From the July 9 edition of MSNBC's Morning Joe:
SCARBOROUGH: John McCain has such a better narrative in a 30-second ad. I mean, Barack Obama's is great, but he says "I was a community organizer."
SCARBOROUGH: Most people are like, "what's a -- "
SCARBOROUGH: "What's a -- get a job -- what's a community organizer?" Where you have McCain, and the grand, epic sweep of all these years. So, you look at the -- we were talking yesterday about the teleprompter -- you look at the advantages on each side: the 30-second ads, the town hall meetings.
SCARBOROUGH : McCain's great there. Those grand speeches -- and I mean, it seems like this is how it's going to be breaking down.
MITCHELL: Well, this is the -- this is --
BUCHANAN: But that's where McCain -- see that ad goes right to those people in central Pennsylvania. They will look at that McCain ad and they'll say, "this was a serious guy even as a young man. He's doing serious things." And this other fella, it suggests he's sort of, yeah, he gives good speeches, community organizer, and he's not deadly serious. He's going after the Hillary Democrats, McCain is. That's directed right at them.
SCARBOROUGH: And what did you do when you were a young man, John Harwood? Were you a community organizer?
HARWOOD: Played Little League baseball.
HARWOOD: Uh, played tennis.
MITCHELL: Boy Scouts? Cub Scouts?
HARWOOD: I was a Cub Scout. Pack 76.
SCARBOROUGH: Hey, John, we're going to have leave it there, OK? You really saved the world, didn't you? John, I love you. Thank you. Please come back --
HARWOOD: I saw a Beatles concert when I was in the fourth grade.
SCARBOROUGH: You know what? It wasn't a misspent youth after all. That's all that matters. All right, John Harwood, as always, we love having you on.
GEIST: One of you will come to Denver. One of you will come to Minneapolis. I don't know what you're going to do. Maybe you're going to hang out with us.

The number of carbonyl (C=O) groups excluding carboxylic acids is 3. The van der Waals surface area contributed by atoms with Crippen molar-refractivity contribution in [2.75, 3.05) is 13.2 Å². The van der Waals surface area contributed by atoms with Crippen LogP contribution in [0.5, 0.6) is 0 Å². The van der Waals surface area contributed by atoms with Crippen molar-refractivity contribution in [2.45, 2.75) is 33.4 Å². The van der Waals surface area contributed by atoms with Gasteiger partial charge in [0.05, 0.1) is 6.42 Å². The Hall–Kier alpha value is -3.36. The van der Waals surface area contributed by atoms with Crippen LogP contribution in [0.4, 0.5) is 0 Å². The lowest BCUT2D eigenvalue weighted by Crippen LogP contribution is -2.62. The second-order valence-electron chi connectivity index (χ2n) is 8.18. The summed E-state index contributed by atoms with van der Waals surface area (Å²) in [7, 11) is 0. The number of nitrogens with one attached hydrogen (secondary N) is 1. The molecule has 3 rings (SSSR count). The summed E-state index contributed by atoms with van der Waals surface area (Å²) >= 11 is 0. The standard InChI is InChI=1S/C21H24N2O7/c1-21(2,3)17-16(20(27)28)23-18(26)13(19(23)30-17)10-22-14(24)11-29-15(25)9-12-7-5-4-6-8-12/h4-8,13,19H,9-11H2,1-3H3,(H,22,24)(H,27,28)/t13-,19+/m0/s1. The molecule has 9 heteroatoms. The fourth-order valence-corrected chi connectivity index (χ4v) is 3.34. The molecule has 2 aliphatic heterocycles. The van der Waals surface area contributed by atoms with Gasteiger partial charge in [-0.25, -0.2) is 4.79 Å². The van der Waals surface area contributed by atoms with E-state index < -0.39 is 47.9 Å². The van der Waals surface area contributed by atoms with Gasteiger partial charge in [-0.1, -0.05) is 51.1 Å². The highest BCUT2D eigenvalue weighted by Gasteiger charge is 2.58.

SCARBOROUGH: Hang out -- we're gonna hang out.
GEIST: You'll report for us, but more importantly, you'll socialize with us.
MITCHELL: At the coffee shop.
GEIST: Will hit the -- with Joe.
SCARBOROUGH: Not with me. I will of course be -- I will do my job, and then I will do what I do when I'm on the road. I will go --
GEIST: What is that?
SCARBOROUGH: -- into the hotel room and have my Bible study --
SCARBOROUGH: -- and then I will -- we have the orphans. We help the orphans in the morning. That's what I do. Willie, you would --
MITCHELL: Community service.
SCARBOROUGH: You know, I was a community organizer.
GEIST: You were?
SCARBOROUGH: Yeah. I was.
GEIST: Wow, you remind me of Lincoln that way.
MITCHELL: What did you organize?
GEIST: Get your videos up.
SCARBOUROUGH: That's my story, and I'm sticking to it. You know, next time I run for any office at all, I'm just going to -- "he was a community organizer."
GEIST: It works, apparently.
SCARBOROUGH: Yeah, it's great. Not exactly sure what that means, but --
MITCHELL: In your case?
SCARBOROUGH: Yeah, in my case, exactly. It means nothing. It means something in Barack Obama's case. Well, Willie, thanks for nothing.
GEIST: I thought that was -- nothing.
SCARBOROUGH: It was a short nothing, but it was good.